Most businesses usually have accountants, but not all invest in accounting because they work with experts. As per Aron Govil, find an accounting service provider if you still cannot afford that facility. Hiring the right accounting agency is the most crucial aspect, as you will be putting financial responsibilities over the shoulder of professionals. So, try to find the best and most trustworthy accounting experts for your business. You can consider looking for them online by going through the reviews and their websites.
(Disclaimer: This is article is sponsored and includes some commercial links.)
Since the 7th of December 1949, the Armed Forces Flag Day has been observed in India, annually. This one day is dedicated towards collection of funds from the citizens of India for the welfare of the ‘Indian Armed Forces personnel’. It has become a tradition to pay respect to the people who have served in the army, Navy and Airforce, on this day.
“The idea behind observing a Flag Day was to distribute small flags to the general population and in return collect donations.” The color-scheme of the flag is very similar to the ones used by fellow Commonwealth members like Cyprus, Kenya and Nigeria. The Flag Day signifies that it is the responsibility of the citizens of India to take care of the families and dependents of the armed forces personnel who fight for the country.
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A need for such a day was realized by the Government after India gained Independence from the British rule. In order to manage the welfare of its defence personnel, the Defence Minister of India and a committee together decided to recognize 7th December as the Flag Day. This decision was taken on the 28th of August 1949.
The then Prime Minister Jawaharlal Nehru inaugurated the day saying that,
“A few weeks ago, I visited Indo-China and saw our officers and men attached to the International Commission there. It gave me a thrill to see their smart bearing and the good work they were doing in that distant land. What pleased me still more was their general popularity with the people there. By their efficiency as well as their friendliness, they enhanced the reputation of India. Among them were people from all parts of India. They observed no provincial or other differences amongst themselves. I am sure my countrymen will be pleased to learn of them and would like to indicate their appreciation of these young men who serve our country both here and elsewhere so well. A way to indicate that appreciation is to contribute to the Flag Day Fund.”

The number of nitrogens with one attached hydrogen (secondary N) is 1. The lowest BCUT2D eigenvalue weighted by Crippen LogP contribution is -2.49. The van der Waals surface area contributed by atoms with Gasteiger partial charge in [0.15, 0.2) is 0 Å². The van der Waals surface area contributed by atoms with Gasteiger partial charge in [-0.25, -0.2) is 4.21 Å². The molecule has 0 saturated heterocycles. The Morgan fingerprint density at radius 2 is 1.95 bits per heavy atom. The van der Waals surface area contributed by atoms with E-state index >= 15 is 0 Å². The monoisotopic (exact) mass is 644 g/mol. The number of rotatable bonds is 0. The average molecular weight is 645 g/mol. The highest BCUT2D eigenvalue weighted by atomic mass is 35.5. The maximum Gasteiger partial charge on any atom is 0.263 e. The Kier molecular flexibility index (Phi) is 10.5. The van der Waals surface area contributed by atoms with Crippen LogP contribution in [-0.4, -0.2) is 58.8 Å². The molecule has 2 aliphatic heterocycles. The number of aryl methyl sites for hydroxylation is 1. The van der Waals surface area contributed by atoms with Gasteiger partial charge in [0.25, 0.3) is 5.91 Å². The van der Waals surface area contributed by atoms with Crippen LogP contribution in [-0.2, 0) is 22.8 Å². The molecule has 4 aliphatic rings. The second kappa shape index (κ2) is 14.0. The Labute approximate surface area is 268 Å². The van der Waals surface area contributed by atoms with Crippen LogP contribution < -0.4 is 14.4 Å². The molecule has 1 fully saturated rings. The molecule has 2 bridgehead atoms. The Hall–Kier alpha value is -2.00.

A need for such a day was realized by the Government after India gained Independence from the British rule.Unsplash
The fund is collected through official and non-official means with the help of voluntary organizations. The Kendriya Sainik Board, which is under the Ministry of Defence, arranges for the collection of the fund.
The Defence Ministry of India decided to integrate all the related welfare funds into a single unit called the Armed Forces Flag Day fund. The funds that were integrated are:
- Amalgamated Special Fund for War Bereaved, War Disabled and other ex-Servicemen/Serving Personnel
- Flag Day Fund
- St Dunstan's (India) and Kendriya Sainik Board Fund
- Indian Gorkha Ex-Servicemen's Welfare Fund
The Flag Day signifies that it is the responsibility of the citizens of India to take care of the families and dependents of the armed forces personnel who fight for the country.Unsplash
Problems have to be resolved by and welfare of the ex-servicemen and dependents are mostly settled by the States and the Union Territories, although it was to be a shared responsibility between the Union Government, the State Governments and the governments of the Union Territories. In order to help the Central Government in carrying out this process, there are 32 Rajya Sainik Boards and 392 Zila Sainik Boards. The Kendriya Sainik Board, the Rajya Sainik Board and the Zila Sainik Board are all responsible for the policy formulation and implementation of resettlement and welfare schemes for ex-servicemen, widows and their dependents residing in their respective States or Union Territories or Districts.(Keywords : armed, forces, flag, india, independance, donation, citizen, army, navy, airforce, tradition, respect, government, state, center, union territory, district, funds.)